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Emily Cataneo

Emily Cataneo
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Emily Cataneo

Emily Cataneo is a fiction writer and journalist who’s thrilled to bring her love for history, feminism, and women’s stories to the Jewish Women’s Archive. She holds a BA in European history and a BS in print journalism from Boston University. Prior to joining JWA, she worked as a reporter for eight different newspapers in the Greater Boston Area, then spent two years living in Berlin, Germany and writing her first novel. She also writes feminist speculative fiction short stories, which are available in a variety of magazines and anthologies. Emily’s experience with history, literature, and journalism sparked her interest in questioning male-dominated narratives and celebrating the stories that are too often left out of our books and newspapers.

Blog posts

Trans Soldier Erez Shachar (media object)

Trans Bodies are Human Bodies

Trump et al seem to believe that there exists a template for a default American. A normal American, if you will. Surprise, surprise: that American is a white, able cis man.

Topics: Law, Military
Hermione Granger (thumbnail)

Let's Celebrate our Hermiones

There’s so much about Harry Potter that sticks with me and my generation, but I want to talk about the character whose portrayal and trajectory feel all too pertinent in America in 2017: Hermione Granger.

Topics: Fiction
Henrietta Szold and Julia Aronson Travel to Palestine aboard the Guiseppe Verdi, 1920

Make America Great Again

I love the past. I have not one but three typewriters. I had a penchant for corsets in high school and now will dress as a flapper any chance I get. I can’t stop reading about the Romanovs, or about 1920s Berlin when life was a cabaret, or about those secretly tawdry Victorians.

YA author Kendra Fortmeyer

Smashing the Patriarchy with YA Literature

If you’ve ever been a teenage girl, chances are you know what it’s like to hate your body. This isn’t an accident: when you’re born female in America, you immediately embark on a lifelong lesson on how to police your own body and the bodies of others.

Topics: Fiction
Parade of Suffragists, July 4, 1910

How to Be a Disruptive Patriot

Let’s be honest: the Fourth of July is a fun holiday, what with the hamburgers, the watermelons, the fireworks, and the summer camps, but I’m guessing that many of us are not super enthused about celebrating the land of the free and the home of the brave this year, given the current garbage fire of American politics and the dark truths that said garbage fire has revealed about the priorities and mores of our nation.

JWA UK Logo

The Other JWA

JWA made a startling discovery recently: we have a doppelgänger. Okay, that’s not quite accurate. Perhaps it would be better to say that our URL, jwa.org, has a near-doppelgänger: jwa.org.uk. Who was this mysterious British JWA, we wondered? We soon found out that the British JWA stands for Jewish Women’s Aid. It’s an organization that supports Jewish women affected by domestic violence.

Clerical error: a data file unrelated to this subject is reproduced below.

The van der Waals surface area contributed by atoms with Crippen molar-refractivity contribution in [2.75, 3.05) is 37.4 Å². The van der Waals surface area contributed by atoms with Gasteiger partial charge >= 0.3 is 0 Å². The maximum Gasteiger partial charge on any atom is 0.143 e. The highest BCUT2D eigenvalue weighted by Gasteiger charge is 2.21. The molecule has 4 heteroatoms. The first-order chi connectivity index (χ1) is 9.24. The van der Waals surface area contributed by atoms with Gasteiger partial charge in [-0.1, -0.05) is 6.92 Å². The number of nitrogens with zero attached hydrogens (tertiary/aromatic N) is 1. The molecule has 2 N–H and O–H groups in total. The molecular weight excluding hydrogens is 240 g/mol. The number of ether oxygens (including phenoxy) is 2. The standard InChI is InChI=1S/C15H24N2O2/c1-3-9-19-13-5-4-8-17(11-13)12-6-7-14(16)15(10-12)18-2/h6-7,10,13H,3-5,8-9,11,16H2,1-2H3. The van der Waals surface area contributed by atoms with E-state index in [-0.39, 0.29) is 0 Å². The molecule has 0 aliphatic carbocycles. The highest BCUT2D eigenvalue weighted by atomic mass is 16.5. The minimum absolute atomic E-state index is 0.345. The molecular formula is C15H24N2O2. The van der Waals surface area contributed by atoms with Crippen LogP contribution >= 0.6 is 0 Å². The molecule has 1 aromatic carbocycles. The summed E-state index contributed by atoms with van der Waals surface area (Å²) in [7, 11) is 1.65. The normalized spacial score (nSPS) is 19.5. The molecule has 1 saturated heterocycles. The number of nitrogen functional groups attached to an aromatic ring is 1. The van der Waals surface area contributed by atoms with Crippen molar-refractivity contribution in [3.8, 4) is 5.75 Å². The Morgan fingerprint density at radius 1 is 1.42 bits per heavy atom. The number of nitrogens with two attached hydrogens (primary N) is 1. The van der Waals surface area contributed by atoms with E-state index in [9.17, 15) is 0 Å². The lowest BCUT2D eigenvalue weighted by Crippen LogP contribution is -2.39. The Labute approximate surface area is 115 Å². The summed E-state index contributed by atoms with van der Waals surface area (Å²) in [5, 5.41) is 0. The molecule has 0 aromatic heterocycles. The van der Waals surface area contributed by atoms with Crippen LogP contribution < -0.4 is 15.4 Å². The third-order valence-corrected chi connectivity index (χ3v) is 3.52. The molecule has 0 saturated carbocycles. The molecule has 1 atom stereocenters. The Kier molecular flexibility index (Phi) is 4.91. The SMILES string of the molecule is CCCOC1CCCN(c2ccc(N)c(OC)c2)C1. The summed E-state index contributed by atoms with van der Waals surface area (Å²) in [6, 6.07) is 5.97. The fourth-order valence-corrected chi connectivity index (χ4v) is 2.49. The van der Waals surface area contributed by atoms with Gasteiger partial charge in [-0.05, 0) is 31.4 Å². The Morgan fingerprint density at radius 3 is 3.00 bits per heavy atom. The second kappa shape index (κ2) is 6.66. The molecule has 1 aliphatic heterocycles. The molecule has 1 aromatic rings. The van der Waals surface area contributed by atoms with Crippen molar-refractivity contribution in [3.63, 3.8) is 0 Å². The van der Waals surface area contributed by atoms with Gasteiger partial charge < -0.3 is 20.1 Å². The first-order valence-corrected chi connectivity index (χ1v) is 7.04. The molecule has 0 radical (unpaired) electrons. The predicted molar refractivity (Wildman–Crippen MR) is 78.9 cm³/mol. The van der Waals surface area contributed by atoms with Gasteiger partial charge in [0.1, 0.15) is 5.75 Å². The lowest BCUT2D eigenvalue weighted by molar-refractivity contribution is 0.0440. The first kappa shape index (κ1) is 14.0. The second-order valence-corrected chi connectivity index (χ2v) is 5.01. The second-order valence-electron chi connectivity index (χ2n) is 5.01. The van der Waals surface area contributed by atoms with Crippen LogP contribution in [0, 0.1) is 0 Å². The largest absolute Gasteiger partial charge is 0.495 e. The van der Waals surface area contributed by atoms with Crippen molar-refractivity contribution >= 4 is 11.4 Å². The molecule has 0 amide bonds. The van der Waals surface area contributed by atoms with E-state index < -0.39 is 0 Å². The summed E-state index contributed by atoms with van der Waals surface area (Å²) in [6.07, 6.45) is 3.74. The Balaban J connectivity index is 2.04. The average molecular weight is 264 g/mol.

Buffy Season Six

Buffy Saw the Meninists Coming

Buffy the Vampire Slayer was one of my favorite shows when I was a teenager. Seven seasons of watching a teenage girl and her nerdy best (and Jewish!) friend alternately fight, and fall in love with, supernatural creatures was catnip for my seventeen-year-old self.

Ruth Messinger with her Young Children

Ruth Messinger: Inspiring Generations of Activism

Most of us, if not all of us, want to do the right thing in this life. But the hard truth that many activists and citizens must learn is that doing the right thing looks different to different people. Even people on the same side of the political spectrum who oppose the same politician can have very different ideas about the right kinds of actions to take; the groups to include in those actions; and the lens through which they should view their activism. 

That’s why we need pros to show us the ropes—pros like longtime humanitarian and activist Ruth Messinger. 

Gal Gadot cropped

Can Wonder Woman Come Fix Our World Now, Please?

At the onset of Patty Jenkins’ Wonder Woman, protagonist Diana Prince has spent her millennia-long life on Themyscira, an idyllic Mediterranean colony of Amazonian women where she grows up learning badass warrior skills from wise matriarchs. The plot kicks off when an American pilot crash-lands off the island’s coast. He tells Diana, played by Israeli actress Gal Gadot, about a cataclysmic war raging back in the world of men, instigated by the bad guys. Who are the bad guys? she asks. He explains succinctly: the Germans.

Topics: Feminism, Film
The Book of Life Podcast Logo

Feminism, Podcasted: an Interview with The Book of Life's Heidi Rabinowitz

Podcasts are all the rage these days, but Heidi Rabinowitz’s The Book of Life podcast is no flash in the pan: on the contrary, this show about Jewish authors, books, and arts has been going strong for twelve years. Chances are if you’re a podcast fan or a Jewish book fan or both, you’ve heard this show somewhere, maybe even on JWA: a Book of Life episode recently appeared here as tie-in content to our May Book Club pick, Marjorie Ingall’s parenting g

Topics: Writing

Pages

How to cite this page

Jewish Women's Archive. "Emily Cataneo." (Viewed on September 20, 2017) <https://jwa.org/blog/author/emily-cataneo>.

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